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gnuspeech

  1. What is gnuspeech
  2. What is the goal of the gnuspeech project?
  3. Releases?
  4. Why is it called gnuspeech?
  5. Getting help with gnuspeech
  6. Finding additional packages for gnuspeech
  7. Further information
  8. If you want to help with gnuspeech
  9. Those who have helped research, develop and port gnuspeech


What is gnuspeech?

gnuspeech makes it easy to produce high quality computer speech output, design new language databases, and create controlled speech stimuli for psychophysical experiments.

The suite of programs uses a true articulatory model of the vocal tract and incorporates models of English rhythm and intonation based on extensive research that sets a new standard for synthetic speech.

The original NeXT computer implementation is complete. The ports to both OS X and GNU/Linux provide English text-to-speech capability, but parts of the database creation tools are still in the process of being ported.

Credits for research and implementation of the gnuspeech system appear the section Thanks to those who have helped below. Some of the features of gnuspeech, with the tools that are part of the software suite, tools include:



Overview of the main Articulatory Speech Synthesis System

More detailed information on the components noted above appears in what follows, with an indication of their current state in the OS X and GNU/Linux GNUStep ports, their origin, and some suggestions for further work.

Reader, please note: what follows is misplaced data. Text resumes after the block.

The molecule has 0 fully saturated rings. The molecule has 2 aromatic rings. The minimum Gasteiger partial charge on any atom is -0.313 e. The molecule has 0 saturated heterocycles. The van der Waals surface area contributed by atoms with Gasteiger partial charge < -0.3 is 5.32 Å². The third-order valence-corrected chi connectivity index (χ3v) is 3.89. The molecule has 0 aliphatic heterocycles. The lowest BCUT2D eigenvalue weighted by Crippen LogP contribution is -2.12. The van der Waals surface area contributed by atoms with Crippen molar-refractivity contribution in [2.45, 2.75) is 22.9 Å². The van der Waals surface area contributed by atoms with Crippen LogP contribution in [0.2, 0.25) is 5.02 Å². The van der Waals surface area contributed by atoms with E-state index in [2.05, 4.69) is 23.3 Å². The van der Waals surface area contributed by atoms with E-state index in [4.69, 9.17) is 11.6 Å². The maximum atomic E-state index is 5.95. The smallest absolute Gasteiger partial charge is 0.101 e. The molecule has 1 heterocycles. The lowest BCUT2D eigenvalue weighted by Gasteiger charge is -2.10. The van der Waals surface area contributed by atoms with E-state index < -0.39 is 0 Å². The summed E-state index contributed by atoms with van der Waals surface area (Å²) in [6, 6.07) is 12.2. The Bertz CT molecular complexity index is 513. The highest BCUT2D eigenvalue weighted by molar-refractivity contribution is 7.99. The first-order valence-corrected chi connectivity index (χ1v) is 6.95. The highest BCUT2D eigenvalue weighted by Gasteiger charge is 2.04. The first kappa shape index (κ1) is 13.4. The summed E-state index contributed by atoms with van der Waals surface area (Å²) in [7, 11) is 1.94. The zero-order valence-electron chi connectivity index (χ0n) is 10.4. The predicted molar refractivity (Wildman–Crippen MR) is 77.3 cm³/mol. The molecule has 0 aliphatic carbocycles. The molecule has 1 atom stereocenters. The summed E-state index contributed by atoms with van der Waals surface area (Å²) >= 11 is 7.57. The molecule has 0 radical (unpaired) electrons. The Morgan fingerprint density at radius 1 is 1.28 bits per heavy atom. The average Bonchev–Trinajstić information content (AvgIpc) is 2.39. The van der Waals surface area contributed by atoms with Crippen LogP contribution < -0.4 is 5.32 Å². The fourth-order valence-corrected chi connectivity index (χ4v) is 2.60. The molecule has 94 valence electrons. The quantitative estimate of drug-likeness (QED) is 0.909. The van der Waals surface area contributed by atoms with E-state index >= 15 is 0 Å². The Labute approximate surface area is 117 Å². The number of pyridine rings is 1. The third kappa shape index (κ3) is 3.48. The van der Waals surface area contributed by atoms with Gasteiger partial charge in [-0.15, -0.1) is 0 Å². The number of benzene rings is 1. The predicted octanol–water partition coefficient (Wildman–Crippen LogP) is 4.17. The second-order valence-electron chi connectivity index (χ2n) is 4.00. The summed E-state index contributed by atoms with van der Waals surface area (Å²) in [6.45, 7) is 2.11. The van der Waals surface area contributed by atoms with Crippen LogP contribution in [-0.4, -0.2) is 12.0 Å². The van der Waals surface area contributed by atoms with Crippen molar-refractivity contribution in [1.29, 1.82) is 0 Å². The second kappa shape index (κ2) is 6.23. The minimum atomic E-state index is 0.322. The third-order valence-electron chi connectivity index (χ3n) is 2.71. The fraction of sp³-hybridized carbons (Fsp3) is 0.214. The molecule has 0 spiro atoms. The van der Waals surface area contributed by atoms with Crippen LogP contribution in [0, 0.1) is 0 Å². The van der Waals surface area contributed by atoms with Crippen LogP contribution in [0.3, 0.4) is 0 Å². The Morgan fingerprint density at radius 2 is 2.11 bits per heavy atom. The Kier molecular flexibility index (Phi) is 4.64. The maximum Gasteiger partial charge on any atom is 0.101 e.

Why is it called gnuspeech?

It is a play on words. This is a new (g-nu) “event-based” approach to speech synthesis from text, that uses an accurate articulatory model rather than a formant-based approximation. It is also a GNU project, aimed at providing high quality text-to-speech output for GNU/Linux (and Mac OS X). In addition, it provides comprehensive tools for psychophysical and linguistic experiments as well as for creating the databases for arbitrary languages.

What is the goal of the gnuspeech project?

The goal of the project is to create the best speech synthesis software on the planet.

Releases

Although no official release has been made yet (but will occur “real soon now”), unofficial packages for GNUStep, Mac OS X and NeXT (NeXTSTEP 3.0), are available for anonymous download from the SVN repository. All provide text-to-speech capability. For GNUStep and OS X the database creation and inspection tools (such as Synthesizer) can be used as intended, but work remains to be done to complete the database creation components of Monet that are needed for psychophysical/linguistic experiments, and for setting up new languages. The SVN Repository material may soon be migrated to a Git Repository instead. Stay tuned.

Development & “Coming Soon”

It would be very helpful if those obtaining and using the pre-release material would also join the mailing list (as explained below), and provide some feedback, ask questions, and so on.

Those willing to help with the project are invited to contact the authors/developers through the gnu project facilities. Both helpers and users can join the project mailing list by visiting the subscription page, and send mail to the group. Offers of help receive special attention!

A brief technical history of gnuspeech, incorporating the current state

The project implementation history, explaining the components, is presented on a new page to reduce clutter.

In summary, much of the core software has been ported to the Mac under OS/X, and GNU/Linux under GNUStep. All sources and builds are currently in the SVN repository under those three branches. Speech may be produced from input text. The development facilities for managing and creating new language databases, or modifying the existing English database for text-to-speech are incomplete, but coming along. These facilities also provide the tools needed for psychophysical and linguistic experiments. Synthesizer, which gives direct access to the tube model, is about 70% complete and already usefully functional—some of the data displays are stubs at present and clean-up is needed. Some accessory tools are available.